Blockade of La Rochelle
|Blockade of La Rochelle (1621–1622)|
|Part of the Huguenot rebellions|
Fort Louis was constructed just outside the walls of La Rochelle during the 1621-1622 blockade.
|Kingdom of France||French Huguenot forces|
|Commanders and leaders|
| Louis XIII
Duke of Epernon
|Jean Guiton (admiral)|
In June 1621, Louis XIII besieged and captured Saint-Jean d'Angély, a strategic city controlling the approaches to the Huguenot stronghold of La Rochelle. Louis XIII chose however to move south with his main force for the Siege of Montauban.
Meanwhile, Louis XIII ordered the Duke of Épernon to blockade La Rochelle by sea as well as by land. On the sea, however, efforts were ineffective, as many small ships could easily go through ships of the Royal Navy and the Huguenots generally had mastery of the sea. At one point they attacked the harbour of Brouage and attempted to block it by sinking ships filled with stones at its entrance.
In July 1621, d'Épernon established his headquarters on land in La Jarrie, in the vicinity of La Rochelle. In August, the shipowner Jean Guiton was named by the City Council as Admiral of the fleet of La Rochelle, with 16 sails and 90 cannons.
The fleet of La Rochelle under Guiton made at least four sorties against the Royal fleet, commanded by the Count of Soissons, the Duke of Guise, M. de Saint-Luc and Isaac de Razilly, and somewhat managed to hold its own.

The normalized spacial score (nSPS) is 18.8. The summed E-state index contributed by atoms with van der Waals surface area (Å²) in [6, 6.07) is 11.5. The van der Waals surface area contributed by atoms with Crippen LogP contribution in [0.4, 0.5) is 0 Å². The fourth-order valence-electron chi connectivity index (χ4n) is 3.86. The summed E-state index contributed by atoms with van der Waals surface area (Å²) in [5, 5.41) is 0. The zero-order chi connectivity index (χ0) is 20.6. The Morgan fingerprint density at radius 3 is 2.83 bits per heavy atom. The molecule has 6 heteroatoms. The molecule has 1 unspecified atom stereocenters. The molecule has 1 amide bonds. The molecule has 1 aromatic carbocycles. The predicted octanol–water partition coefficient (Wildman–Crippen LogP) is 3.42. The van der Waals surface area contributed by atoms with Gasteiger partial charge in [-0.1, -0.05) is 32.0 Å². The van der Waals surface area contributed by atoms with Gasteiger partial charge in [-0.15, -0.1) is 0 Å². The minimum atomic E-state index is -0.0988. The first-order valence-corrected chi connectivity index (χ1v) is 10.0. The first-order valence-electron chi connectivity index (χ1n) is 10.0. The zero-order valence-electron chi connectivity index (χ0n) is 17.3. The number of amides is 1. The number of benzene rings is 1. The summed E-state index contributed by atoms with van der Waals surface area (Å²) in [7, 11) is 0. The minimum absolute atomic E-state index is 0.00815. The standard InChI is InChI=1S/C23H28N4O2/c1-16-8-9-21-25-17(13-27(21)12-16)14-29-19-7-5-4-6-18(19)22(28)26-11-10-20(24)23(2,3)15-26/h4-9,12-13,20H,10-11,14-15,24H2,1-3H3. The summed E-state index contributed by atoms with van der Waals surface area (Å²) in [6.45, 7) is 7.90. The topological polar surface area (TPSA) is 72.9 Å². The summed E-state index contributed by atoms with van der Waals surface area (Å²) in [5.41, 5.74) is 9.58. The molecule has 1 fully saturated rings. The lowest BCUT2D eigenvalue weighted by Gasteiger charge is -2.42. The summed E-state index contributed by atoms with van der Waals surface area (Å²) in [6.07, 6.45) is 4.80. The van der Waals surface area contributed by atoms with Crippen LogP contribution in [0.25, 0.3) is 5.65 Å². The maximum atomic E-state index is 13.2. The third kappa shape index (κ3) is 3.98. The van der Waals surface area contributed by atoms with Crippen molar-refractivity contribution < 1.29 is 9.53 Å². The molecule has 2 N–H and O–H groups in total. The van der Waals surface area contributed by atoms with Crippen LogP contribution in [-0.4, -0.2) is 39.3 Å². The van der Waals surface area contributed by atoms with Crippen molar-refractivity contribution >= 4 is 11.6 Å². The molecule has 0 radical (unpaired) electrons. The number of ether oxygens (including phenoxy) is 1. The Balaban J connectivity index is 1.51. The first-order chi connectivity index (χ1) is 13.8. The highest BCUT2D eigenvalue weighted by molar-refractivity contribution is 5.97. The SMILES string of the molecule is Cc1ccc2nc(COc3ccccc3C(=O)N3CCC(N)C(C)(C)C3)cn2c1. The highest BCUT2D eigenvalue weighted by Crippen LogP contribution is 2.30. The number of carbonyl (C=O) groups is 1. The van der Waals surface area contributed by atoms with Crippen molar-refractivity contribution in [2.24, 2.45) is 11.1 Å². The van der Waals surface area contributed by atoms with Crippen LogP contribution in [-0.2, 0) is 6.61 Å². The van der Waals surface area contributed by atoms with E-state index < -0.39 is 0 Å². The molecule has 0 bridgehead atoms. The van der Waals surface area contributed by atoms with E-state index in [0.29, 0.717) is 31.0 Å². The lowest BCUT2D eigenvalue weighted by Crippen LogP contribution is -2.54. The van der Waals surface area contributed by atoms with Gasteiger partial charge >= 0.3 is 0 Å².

In October, Razilly, leading a French fleet of 13 ships with 124 cannons, stationed seaward in the Pertuis Breton, and Jean Guiton managed to force them to disengage in two encounters on October 6. Jean Guiton then managed to capture the Island of Oléron.
On November 6, Jean Guiton attacked Brouage, where 25 royal ships were stationed, and blocked the entrance of the harbour by sinking ships in it.
The Huguenots met with defeat however when Soubise was vanquished by Royal troops at the Riez marches on 16 April 1622.
By that time the nearby Siege of Royan was also going on. The blockade of La Rochelle was strengthened under the leadership of the Count of Soissons. He started the building of the Fort Louis just outside La Rochelle in order to obtain a commanding position over the approaches to La Rochelle.
Another major encounter was the Naval battle of Saint-Martin-de-Ré in October 1622. As the conflict lengthened into a stalemate, however, the King and the Huguenots agreed to the 1622 Treaty of Montpellier, which maintained Huguenot privileges. Although La Rochelle demanded the destruction of Fort Louis, Louis XIII temporized and managed to maintain it.